High school was even more challenging than eighth grade. Then came college. TV in the dorm? Forget it! Never would have turned one on. (I remember watching the Israelis invade Lebanon while walking through the campus center.)  Who had time?  Rigorous study was a seven day a week affair with time off on Friday and Saturday nights for house parties. For graduation, my dad bought the library carrel where I spent most of the time and gave it to me as a gift. I used to keep a copy of Soul on Ice on its shelf as a placeholder. Now, when members of my generation ask me about certain TV programs in the late 70s and early 80s, I haven’t got a clue. The Dukes of Hazard? Nice title!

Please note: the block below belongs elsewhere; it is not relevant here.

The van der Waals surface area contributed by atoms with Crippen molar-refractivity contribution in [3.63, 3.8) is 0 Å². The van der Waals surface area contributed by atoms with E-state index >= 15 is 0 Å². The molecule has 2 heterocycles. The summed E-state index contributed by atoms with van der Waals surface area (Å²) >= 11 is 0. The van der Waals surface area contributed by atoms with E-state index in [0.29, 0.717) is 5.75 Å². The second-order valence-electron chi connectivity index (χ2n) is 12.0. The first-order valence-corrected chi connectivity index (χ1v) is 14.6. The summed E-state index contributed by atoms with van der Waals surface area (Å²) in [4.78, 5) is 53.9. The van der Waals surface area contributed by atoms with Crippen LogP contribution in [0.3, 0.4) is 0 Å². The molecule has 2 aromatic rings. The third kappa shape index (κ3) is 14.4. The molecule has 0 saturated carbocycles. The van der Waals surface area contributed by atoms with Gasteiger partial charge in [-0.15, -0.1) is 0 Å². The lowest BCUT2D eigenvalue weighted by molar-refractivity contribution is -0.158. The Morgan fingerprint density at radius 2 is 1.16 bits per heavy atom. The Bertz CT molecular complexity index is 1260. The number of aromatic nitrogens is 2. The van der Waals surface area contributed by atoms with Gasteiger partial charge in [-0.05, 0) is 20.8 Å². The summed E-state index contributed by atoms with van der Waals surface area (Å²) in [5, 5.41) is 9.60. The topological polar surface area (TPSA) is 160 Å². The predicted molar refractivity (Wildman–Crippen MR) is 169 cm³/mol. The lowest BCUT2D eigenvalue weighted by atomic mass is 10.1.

Fast forward to today:  When I was a boy, we had a choice of the following channels 2 (CBS), 4 (NBC), 5 (WNEW), 7 (WABC), 9 (WOR), 11 (WPIX), and channel 13 (WNET).  The last one was always in black-and-white for the longest time.  What I remember most are the movies on channel 7 in the afternoons and evenings (Creature Features in the spring), as well as the movies on channel 9: (Million Dollar Movie), which used the opening theme from Gone with the Wind.   You could always find a good one there, like PT-109.   Moving to Pennsylvania, we had similar channel arrangements; although, the numbers were all those that we did not use being in a suburb of New York: 3, 6, 10, and 12.  The programming pickings were a bit slimmer, but I watched TV less, so I didn’t care. Free time was spent doing chores, walking in the woods, swimming or visiting nearby neighbors.